Laboring in the vineyard

Special Reports
Mary Kay McPartlin
December, 2015

On Saturday, Oct. 24, more than 900 women gathered at the Causeway Bay Hotel in Lansing for inspiration, challenge and guidance at the 2015 Diocese of Lansing Catholic Women’s Conference. The theme was “Dance in His Vineyard,” and speakers and music presented ways the Lord asks us to dance, and how to respond to his invitation of love.

Led by Melanie Rea and her band, the day began with opening prayer. Melanie is active in the music ministry within the Diocese of Lansing, as well as the Archdiocese of Detroit. Erin Looby-Carlson, director of communications for the Diocese of Saginaw, was the master of ceremonies for the conference.

Father Mathias Thelen, currently the spiritual director for Sacred Heart Major Seminary, was the first speaker to take the stage. He explained that living a life of joy with Christ hinges on focusing on life in the present moment, and avoiding distraction of past hurts and worries about the future.

Through a prayerful meditation, Father Mathias had everyone imagine holding greatest regrets of the past in their left hands and the biggest worries for the future in their right hands. The goal was to release all these concerns directly into the heart of Jesus. The release was a reminder that only by surrendering control of people and resources to God can peace and happiness be found.

“Christian discipleship means giving to Jesus all that hurts us,” says Father Mathias. “We need to be real with Jesus.”

Sheri Wohlfert is a Catholic wife, mom, writer and teacher. Her understanding of dancing with Jesus while balancing the care for family and work responsibilities was filled with humor and personal examples of success and failure.

Sheri’s suggestions of how to dance with the Lord included watching the examples of other dancers, improving the posture of prayer, stretching, smiling, and finding a great instructor.

“For every minute you give him, he multiplies it,” Sheri says. “We need to stretch out of our comfort zone and tell his story.”

Sister Sarah Burdick, head of theology and teacher at Ann Arbor Gabriel Richard High School, joyfully proclaimed her love for her perfect husband, Jesus Christ, and her fellow sisters in the Servants of God’s Love order. She reminded attendees that letting go of past hurts and future worries is an ongoing task, and identified burdens that can add weight, including self-reliance. A strong relationship with God means fighting for faith whenever necessary.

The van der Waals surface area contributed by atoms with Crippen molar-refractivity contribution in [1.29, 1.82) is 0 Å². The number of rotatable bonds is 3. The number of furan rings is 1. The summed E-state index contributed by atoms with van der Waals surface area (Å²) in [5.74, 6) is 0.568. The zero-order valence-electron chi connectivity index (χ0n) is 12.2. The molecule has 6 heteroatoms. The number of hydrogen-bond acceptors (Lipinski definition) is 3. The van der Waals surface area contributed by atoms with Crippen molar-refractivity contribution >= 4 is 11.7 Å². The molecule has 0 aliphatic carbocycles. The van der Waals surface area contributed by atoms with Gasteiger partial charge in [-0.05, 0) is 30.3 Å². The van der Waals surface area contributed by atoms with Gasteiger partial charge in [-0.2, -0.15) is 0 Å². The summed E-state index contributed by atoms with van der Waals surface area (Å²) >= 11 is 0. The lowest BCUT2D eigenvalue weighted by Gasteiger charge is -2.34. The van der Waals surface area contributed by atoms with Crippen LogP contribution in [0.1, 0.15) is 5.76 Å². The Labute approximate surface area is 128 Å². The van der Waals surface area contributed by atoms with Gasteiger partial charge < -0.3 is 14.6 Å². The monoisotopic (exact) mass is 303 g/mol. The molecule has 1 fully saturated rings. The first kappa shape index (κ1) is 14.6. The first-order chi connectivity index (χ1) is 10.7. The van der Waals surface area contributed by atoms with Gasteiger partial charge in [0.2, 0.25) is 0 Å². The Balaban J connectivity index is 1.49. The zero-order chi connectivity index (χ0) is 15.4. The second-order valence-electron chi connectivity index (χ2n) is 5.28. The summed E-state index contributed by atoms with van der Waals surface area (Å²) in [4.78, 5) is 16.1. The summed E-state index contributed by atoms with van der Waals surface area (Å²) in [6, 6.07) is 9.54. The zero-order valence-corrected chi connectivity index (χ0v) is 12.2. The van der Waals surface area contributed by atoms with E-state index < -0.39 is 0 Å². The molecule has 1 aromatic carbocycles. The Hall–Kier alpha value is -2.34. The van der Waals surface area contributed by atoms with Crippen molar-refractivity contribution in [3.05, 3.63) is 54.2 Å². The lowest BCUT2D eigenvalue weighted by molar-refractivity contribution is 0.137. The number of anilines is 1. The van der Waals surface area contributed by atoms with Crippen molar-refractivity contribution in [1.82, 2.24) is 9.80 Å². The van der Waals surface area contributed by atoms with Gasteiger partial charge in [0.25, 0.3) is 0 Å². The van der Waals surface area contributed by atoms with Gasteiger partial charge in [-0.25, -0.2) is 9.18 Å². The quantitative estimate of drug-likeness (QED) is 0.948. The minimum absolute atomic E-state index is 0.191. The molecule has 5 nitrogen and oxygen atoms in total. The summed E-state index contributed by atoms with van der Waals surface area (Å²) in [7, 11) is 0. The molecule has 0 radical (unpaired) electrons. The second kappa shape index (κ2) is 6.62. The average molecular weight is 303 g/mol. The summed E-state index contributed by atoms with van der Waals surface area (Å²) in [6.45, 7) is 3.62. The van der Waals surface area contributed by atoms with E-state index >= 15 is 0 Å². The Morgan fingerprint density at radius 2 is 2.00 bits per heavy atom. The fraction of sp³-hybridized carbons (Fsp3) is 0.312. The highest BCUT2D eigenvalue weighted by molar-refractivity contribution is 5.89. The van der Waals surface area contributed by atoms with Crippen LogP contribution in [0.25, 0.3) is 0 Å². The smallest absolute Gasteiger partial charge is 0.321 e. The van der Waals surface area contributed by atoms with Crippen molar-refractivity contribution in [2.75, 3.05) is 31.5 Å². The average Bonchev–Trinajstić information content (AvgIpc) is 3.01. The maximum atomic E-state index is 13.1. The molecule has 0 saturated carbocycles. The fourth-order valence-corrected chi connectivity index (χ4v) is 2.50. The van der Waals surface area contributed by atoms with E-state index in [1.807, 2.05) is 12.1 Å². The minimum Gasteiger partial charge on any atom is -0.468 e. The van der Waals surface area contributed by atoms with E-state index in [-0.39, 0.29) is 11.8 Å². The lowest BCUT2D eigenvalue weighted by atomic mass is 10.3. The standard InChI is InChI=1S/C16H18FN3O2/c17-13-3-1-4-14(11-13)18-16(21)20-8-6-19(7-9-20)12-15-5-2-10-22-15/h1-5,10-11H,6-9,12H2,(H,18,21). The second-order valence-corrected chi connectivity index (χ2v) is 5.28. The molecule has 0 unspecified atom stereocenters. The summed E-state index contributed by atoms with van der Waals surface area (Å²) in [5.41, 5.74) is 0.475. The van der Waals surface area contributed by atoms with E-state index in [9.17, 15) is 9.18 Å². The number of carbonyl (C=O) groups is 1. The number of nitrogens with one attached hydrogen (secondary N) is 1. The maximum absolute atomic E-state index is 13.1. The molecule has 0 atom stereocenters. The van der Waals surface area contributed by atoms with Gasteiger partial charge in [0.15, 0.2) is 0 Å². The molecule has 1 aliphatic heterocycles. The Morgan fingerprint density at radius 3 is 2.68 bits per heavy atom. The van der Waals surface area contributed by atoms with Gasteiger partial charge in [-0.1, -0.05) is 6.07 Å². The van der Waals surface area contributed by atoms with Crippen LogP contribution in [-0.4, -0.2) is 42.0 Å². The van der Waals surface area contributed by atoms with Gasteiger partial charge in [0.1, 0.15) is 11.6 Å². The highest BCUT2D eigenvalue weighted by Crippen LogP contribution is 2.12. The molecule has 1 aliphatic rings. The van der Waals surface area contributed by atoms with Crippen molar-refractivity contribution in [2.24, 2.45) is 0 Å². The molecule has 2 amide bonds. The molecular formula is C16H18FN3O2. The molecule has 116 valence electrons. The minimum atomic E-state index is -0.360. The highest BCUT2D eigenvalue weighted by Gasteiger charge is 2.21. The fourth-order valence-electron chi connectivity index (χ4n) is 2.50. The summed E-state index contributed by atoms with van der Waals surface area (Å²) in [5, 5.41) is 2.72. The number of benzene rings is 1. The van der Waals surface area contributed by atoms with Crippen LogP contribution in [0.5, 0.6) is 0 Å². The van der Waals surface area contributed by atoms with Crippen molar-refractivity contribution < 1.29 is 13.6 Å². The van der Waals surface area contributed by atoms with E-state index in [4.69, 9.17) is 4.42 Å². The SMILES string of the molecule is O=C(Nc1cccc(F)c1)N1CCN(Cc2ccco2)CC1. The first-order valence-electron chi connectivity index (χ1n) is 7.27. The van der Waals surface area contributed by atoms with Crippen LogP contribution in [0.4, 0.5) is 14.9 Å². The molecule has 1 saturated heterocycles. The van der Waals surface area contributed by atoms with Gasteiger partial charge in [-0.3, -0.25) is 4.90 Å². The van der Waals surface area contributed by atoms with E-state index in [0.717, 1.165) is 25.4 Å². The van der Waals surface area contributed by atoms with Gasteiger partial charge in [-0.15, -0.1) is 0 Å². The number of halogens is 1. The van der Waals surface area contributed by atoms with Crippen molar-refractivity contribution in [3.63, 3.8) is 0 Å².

“Do not be your own source of love, wisdom and strength,” says Sister Sarah. “Put on the whole armor of God. We wear invisible armor because we fight an invisible foe, and we have never known defeat.”

In addition to the three main speakers, nine women shared personal testimonies. Their inspirational topics included dance, tutoring in Flint, the Prisoner Pen Pal Ministry, religious life, Mother Teresa House, Right to Life, retirement home ministry, and Community Kitchen.

Bishop Earl Boyea celebrated Mass. “When we labor in the vineyard in the way that Jesus asks, the work fills us with joy,” said Bishop Boyea. “That doesn’t mean the work is easy nor does it mean that it always looks successful. It does mean that when we are doing what God asks of us we will have a sense of rightness, peace and joy.”

During lunch and breaks throughout the day, attendees enjoyed shopping the vendor marketplace, where 45 different organizations and companies had information or items for purchase. Some women arrived Friday evening and enjoyed Friday Night Fun activities and fellowship.

The attendees left Lansing early Saturday evening refreshed and inspired to continue their daily dance in the vineyard.